Accessible to all, community sings were entertainment

Singing together in a park, under the trees or even under a moonlit sky, may sound quaint today. But during […]

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Singing together in a park, under the trees or even under a moonlit sky, may sound quaint today. But during the early to mid-20th century, community sings were a very popular and accessible form of entertainment. 

Photo courtesy of Minnesota Historical SocietyAt a time when people with disabilities and senior citizens had very limited access to parks and recreation programs, anyone could attend and sing along.

During World War I, community singing was mandated by many states including Minnesota. Singing was a way to keep spirits up, propagate patriotism, and solidify cultures. A statewide community song chairperson was given the task of making sure that every county and township had volunteer community songleaders and regular gatherings for singing.

Community sings were especially popular in Minneapolis from 1919 through the late 1950s. People would gather in large groups, sometimes 10,000 strong, and sing in neighborhood parks on summer evenings. The city’s parks competed against each other for the annual prize of “the best singing park,” in a competition co-sponsored by the Minneapolis Park Board and the Daily News, and later the Minneapolis Tribune newspaper.

Each park had a small bandstand for the songleader to use. For a long time the Park Board provided an employee to oversee the community sings. But even when funding couldn’t be provided, as happened during the Great Depression of the 1930s, the sings continued.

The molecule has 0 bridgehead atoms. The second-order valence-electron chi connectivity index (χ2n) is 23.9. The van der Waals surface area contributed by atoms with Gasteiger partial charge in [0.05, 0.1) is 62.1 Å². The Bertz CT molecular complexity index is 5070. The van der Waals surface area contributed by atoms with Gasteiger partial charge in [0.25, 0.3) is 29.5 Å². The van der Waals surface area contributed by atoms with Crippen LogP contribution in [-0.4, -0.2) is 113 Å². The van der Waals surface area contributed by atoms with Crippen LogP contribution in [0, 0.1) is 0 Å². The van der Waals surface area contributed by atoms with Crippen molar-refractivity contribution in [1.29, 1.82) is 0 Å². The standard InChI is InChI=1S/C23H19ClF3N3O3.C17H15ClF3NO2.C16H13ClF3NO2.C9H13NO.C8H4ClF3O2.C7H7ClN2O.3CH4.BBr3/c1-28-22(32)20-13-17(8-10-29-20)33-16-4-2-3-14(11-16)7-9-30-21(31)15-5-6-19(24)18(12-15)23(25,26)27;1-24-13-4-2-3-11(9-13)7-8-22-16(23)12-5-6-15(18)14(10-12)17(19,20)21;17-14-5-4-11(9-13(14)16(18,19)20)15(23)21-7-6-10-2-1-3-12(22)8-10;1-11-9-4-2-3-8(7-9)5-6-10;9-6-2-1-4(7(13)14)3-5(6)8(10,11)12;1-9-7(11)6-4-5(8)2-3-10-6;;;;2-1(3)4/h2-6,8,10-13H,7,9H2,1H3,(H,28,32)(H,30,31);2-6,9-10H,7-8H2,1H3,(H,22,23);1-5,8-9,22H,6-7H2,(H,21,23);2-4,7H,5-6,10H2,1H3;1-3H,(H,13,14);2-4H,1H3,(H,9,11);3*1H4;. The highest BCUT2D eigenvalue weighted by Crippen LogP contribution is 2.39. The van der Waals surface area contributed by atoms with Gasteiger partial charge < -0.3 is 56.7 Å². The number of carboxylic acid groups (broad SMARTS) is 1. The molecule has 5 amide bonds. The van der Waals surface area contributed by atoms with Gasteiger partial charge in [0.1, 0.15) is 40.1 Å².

Winners first got a banner and from 1924, a large silver traveling trophy. If a park won three years in a row, the singers got to keep the trophy and a new traveling prize was created.

The banners and trophies were highly coveted. In 1920 Riverside Park and Logan Park tied in the scoring, and had to have a two-concert sing-off so a winner would be determined. Logan Park won by one point. 

The Tribune extensively covered the sings, publishing pictures, news stories and even every sing’s scoring by judges. The park standings were regularly published. Having a good community song leader was essential to having a park full of singers. One 1930 newspaper headline declared, “Minneapolis is teaching America how to sing.” The accompanying article emphasized that anyone could join and sing, even a “bathtub baritone.”

The article described how about 400,000 people would participate in community sings that year, which earned the city worldwide attention for the events. One sing that year at Powderhorn Park drew about 45,000 people.

For more information about the Minneapolis community sings of the 20th century, read the books Minneapolis Park System by Theodore Wirth and City of Parks by David C. Smith.

The group Minnesota Community Sings is trying to bring those days back, with an event May 18 in Minneapolis. Information about that event is on this month’s Accessible Fun page.

Information for this article came from Minnesota Community Sings.

Would you like to make history?

Access Press is interested in reader submissions for the monthly History Note column, to complement the articles written by Luther Granquist and other contributors. Submissions must center on events, people and places in the history of Minnesota’s disability community. We are interested in history that focuses on all types of disability topics, so long as the history has a tie to Minnesota. We are especially interested in stories from Greater Minnesota. Please submit ideas prior to submitting full stories, as we may have covered the topic before. Contact us at [email protected] or 651-644-2133 if you have questions.

The History Note is a monthly column sponsored by the Minnesota Governor’s Council on Developmental Disabilities, and

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